In his post-FOMC press conference, Fed chief Ben Bernanke unveiled to reporters his plan for tapering asset purchases, indicating they are expected to begin later this year and end at some point toward the middle of 2014, if and only if the economy accompanies the Fed’s “moderately optimistic forecast.” Despite his best attempts at telegraphing to the market that tapering still means increasing policy accommodation, stocks and Treauries sold off hard, with the Dow clocking in triple digit losses and the 10-year note yield jumping to 2.34%.
Bernanke delivered the show most Fed watchers expected, and came out guns blazing after the FOMC statement revealed “diminished” downside risks to the economy. If things work out as expected over the next six to twelve months, the Fed will begin to draw-down its asset purchases, currently running at a pace of $85 billion a month, and end them at some point next year, when the unemployment rate hits 7%.
Effectively, this is the first step in the Fed’s exit policy, and as Bernanke has repeated tirelessly, it is contingent on incoming economic data. We wouldn’t be shrinking the portfolio but slowing the pace at which it grows, Bernanke told reporters as the market ignored him, with equities tanking and bond yields surging. The Fed is lifting its foot off the gas, Bernanke explained, not hitting the brakes.
After a muted reaction to the FOMC statement, the market sold off sharply during and after Bernanke’s press conference. The Dow finished the day 206 points, or 1.4%, lower, at 15,112 while the S&P 500 dropped 23 points, 1.4%, to 1,629 in a slide that may be the start of an unwinding “Bernanke put” or the implied floor under the market created by the central bank’s aggressive stimulus efforts. Treasury yields surged with the 10-year note up to 2.34% and five-year notes jumping to 1.24%.
The market has made it clear that it sees the rate or flow of asset purchases as indicative of the state of accommodation, selling off big when Bernanke first indicated the taper was in the cards on May 22 before Congress, and tanking further on Wednesday as he detailed the Fed’s plan. The U.S. dollar gained dramatically against the euro and the Japanese yen, while gold and oil fell hard.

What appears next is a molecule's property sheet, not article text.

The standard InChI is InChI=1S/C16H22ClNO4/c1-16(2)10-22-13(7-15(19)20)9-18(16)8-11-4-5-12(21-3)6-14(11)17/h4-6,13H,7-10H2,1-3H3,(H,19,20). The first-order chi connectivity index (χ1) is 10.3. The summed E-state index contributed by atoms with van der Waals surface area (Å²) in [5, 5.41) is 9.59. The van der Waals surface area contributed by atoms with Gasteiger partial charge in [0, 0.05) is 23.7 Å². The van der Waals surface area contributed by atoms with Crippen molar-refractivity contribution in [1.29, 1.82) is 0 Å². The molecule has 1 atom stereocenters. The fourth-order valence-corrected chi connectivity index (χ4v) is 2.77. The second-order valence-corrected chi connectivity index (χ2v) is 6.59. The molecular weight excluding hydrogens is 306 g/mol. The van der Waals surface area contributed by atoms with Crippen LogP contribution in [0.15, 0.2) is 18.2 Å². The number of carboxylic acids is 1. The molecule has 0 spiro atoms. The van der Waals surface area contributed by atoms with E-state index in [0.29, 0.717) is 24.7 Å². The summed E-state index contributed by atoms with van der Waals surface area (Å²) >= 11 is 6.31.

At the same time, the Chairman did his best in trying to separate the tapering of quantitative easing from the rest of their exit strategy. Currently, the Fed has set a 6.5% unemployment rate threshold to begin to raise rates, as long as inflation remains below 2.5%, but Bernanke admitted this is still too high, noting that majority of the FOMC doesn’t expect to firm monetary policy (i.e. hike rates) until 2015.
On the Fed’s exit strategy, Bernanke did give one clue: mortgage-backed securities will most likely be monetized. Interestingly, when asked if the Fed “is the market [for MBS],” Bernanke rejected that notion, noting the Fed isn’t disrupting price discovery and liquidity in those markets. The Fed does take credit for stimulating a housing recovery that is pushing home prices higher, fueling construction jobs, adding to homeowners’ net worth, and taking stocks in homebuilders like KB Home and Lennar LEN -3.74% to multi-year highs.
The Chairman also spoke of global volatility and when asked about Japan noted markets were reacting to the Bank of Japan’s “aggressive” actions intended to break a vicious cycle of deflation. Supporting the job of Haruhiko Kuroda, he praised Japanese policymakers for trying to revitalize their economy, and said a global slowdown in emerging markets may be partially responsible for changing fund flows.
Bernanke’s comments were consistent with what he told Congress back in May, when he indicated tapering could come over the coming meetings but that accommodation would still be necessary. He did make his game plan clear, noting QE will begin to be withdrawn soon if the economy continues to move forward, but he hasn’t been able to get markets on his side as to what tightening actually means.
Source : Forbes.